Why oh why

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I recently bought a small benchtop band saw for occasional detail work. What a waste of money.

It’s possible to make small versions of tools that still have the quality of the large versions. A perfect example is DeWalt’s compact router (and the near-twin Porter-Cable compact router). They don’t have as much power as full-size routers, of course, but in every other way they’re exactly like their bigger brethren. I love mine, and unless I need a lot of power I’ll reach for it every time.

Same thing for drills. Manufacturers make these in all sizes and power levels. I have a dozen drills running the full range of sizes, and without exception they’re all similar quality-wise, smallest to largest. I could list many more examples. But for some tools, manufacturers just can’t – or won’t – make decent ones.

For a long time I’ve wanted a benchtop band saw small and light enough to easily store when not needed. I don’t need intricately curved cuts often, and so hate to go through the hassle of changing out my full-size band saw with a little blade for just a few cuts. My idea was to keep a thin blade on this little machine and pull it out when needed, set it on my workbench and make the cuts, then just stash it away again.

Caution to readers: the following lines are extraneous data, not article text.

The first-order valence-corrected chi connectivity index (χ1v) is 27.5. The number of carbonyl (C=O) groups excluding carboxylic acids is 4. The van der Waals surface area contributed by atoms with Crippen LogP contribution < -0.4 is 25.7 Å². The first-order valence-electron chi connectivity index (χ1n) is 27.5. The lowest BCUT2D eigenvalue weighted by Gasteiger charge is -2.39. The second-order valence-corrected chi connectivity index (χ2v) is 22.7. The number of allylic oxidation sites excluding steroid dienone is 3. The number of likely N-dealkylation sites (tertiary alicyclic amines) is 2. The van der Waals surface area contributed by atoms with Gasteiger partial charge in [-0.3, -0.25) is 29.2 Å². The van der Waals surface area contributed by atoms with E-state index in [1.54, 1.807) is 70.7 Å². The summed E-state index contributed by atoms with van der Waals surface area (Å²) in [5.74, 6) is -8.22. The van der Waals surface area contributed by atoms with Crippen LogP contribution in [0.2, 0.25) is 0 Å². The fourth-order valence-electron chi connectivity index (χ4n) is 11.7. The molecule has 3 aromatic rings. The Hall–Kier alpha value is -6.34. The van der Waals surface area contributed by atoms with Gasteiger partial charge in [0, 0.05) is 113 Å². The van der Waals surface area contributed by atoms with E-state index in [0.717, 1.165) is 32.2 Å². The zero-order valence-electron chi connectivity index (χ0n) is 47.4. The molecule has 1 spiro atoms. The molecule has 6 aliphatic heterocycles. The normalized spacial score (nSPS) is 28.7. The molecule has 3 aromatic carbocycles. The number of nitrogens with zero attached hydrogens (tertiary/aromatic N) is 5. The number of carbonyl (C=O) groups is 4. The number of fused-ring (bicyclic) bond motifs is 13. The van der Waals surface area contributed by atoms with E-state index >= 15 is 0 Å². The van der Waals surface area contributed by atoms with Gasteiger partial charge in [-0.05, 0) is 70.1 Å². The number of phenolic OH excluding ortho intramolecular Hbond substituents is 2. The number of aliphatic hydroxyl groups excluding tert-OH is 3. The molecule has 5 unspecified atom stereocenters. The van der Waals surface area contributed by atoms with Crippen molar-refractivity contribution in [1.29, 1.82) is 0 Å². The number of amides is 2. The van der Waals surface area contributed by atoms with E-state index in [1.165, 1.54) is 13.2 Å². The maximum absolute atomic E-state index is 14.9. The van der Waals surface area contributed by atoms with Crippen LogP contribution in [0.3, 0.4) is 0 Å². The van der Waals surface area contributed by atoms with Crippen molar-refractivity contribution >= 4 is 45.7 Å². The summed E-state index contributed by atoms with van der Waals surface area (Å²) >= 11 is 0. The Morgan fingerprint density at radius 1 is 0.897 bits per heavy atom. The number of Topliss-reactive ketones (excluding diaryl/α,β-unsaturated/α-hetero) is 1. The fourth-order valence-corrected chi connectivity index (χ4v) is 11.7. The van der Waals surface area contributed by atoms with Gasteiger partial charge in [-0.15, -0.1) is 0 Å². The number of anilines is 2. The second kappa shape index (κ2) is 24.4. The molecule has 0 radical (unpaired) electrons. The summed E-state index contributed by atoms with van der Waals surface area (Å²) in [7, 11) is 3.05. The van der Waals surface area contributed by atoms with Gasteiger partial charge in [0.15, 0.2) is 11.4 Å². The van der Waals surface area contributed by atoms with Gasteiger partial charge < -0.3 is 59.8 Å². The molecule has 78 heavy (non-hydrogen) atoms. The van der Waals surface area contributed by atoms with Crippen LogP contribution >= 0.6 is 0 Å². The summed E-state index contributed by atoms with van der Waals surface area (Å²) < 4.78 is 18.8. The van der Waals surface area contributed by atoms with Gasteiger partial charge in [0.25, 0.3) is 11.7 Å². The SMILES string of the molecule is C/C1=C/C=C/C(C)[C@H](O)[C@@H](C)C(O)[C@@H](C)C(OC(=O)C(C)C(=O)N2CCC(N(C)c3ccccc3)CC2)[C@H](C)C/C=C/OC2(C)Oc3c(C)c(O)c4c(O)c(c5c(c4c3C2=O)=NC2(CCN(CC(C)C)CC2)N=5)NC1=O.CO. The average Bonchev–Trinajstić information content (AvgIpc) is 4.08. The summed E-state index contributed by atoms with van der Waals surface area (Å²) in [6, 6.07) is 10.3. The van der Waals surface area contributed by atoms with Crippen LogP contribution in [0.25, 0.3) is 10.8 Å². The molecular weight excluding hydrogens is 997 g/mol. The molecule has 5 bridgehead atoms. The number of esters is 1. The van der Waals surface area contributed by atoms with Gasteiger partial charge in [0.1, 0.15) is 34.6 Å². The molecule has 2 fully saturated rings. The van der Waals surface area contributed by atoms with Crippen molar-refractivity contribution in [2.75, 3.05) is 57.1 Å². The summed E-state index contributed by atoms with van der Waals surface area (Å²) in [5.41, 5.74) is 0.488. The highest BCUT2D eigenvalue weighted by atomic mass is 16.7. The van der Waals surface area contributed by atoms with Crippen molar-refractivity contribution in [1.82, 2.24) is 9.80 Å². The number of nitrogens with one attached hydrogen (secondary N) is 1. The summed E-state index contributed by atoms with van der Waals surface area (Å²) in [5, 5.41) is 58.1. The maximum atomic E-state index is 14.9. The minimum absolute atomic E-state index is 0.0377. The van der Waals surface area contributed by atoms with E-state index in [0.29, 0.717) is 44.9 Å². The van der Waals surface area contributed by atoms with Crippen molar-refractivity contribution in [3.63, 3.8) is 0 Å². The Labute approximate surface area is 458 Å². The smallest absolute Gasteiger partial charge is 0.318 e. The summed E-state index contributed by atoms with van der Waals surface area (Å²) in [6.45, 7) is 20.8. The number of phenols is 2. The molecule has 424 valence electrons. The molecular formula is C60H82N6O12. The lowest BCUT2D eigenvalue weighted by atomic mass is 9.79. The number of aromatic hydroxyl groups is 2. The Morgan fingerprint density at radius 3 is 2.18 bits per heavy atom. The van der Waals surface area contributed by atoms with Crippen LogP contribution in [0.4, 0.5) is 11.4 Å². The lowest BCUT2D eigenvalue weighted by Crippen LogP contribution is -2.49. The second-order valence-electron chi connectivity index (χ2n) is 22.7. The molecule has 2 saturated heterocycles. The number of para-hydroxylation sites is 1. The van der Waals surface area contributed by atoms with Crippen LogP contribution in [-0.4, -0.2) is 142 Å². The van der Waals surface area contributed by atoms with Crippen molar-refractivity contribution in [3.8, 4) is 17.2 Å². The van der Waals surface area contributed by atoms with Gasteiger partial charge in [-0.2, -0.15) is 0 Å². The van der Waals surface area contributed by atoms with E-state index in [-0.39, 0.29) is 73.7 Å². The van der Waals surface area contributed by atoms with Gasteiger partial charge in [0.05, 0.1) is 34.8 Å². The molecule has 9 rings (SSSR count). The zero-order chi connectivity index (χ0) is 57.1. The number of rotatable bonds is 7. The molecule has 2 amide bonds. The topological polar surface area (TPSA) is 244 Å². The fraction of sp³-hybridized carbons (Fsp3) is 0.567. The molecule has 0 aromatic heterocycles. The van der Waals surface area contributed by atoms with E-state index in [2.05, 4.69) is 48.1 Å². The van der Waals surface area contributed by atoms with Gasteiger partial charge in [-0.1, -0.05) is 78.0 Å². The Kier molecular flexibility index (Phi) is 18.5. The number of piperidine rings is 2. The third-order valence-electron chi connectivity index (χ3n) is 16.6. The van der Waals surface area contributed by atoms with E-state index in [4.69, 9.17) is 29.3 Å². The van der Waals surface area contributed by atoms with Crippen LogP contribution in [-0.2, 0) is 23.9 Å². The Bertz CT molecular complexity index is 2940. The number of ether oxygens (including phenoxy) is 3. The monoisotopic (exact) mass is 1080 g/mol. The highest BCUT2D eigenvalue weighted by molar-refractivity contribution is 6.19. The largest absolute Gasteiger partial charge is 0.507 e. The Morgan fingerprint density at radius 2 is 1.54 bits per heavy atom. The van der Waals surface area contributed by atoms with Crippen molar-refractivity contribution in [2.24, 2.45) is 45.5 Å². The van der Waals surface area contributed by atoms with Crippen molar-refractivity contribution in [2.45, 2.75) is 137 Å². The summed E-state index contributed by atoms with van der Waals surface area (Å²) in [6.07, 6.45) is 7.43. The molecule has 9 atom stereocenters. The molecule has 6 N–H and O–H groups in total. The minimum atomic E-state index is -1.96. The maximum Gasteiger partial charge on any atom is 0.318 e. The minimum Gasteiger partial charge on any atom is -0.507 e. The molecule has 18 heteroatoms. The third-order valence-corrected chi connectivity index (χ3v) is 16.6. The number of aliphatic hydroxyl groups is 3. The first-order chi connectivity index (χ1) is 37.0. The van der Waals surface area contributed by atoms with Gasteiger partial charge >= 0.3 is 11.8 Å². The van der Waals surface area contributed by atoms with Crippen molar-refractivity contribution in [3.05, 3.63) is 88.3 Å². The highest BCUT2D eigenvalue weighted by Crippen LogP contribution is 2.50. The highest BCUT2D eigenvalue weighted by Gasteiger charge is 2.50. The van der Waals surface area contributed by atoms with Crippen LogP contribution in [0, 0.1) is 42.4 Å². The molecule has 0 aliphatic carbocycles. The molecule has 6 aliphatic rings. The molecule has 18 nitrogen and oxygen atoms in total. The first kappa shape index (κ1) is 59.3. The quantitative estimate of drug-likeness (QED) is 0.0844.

There are some pretty good 10” band saws out there, but at 65 to 70 pounds they’re too heavy and bulky for my intended use. So I checked out every 9” band saw out there and bought the one that looked best. It’s small, and at about 35 lbs. perfect for what I intended. But unfortunately it is, in a word, junk. It’s underpowered (although I expected that). The steel base is so uneven I have to wedge a shim under it to keep it from rocking. It tracks terribly, the amount of cutting drift is unbelievable, it’s impossible to put proper tension on the blade, the guide post is too-flexible plastic, and the tension release knob broke off within minutes of use. Worse, even though I have a 1/8” blade on it, it binds on even fairly gentle curve cuts.

It’s not just band saws – small combo disc/belt sanders, for example, can be terrible. Ditto little drill presses. I’m probably generalizing here, but if it’s for the benchtop and if it’s small, chances are good it isn’t of much real use. Why?

If they can make great small routers and drills, why can’t the same companies make smaller benchtop machines that aren’t junk?

A.J.

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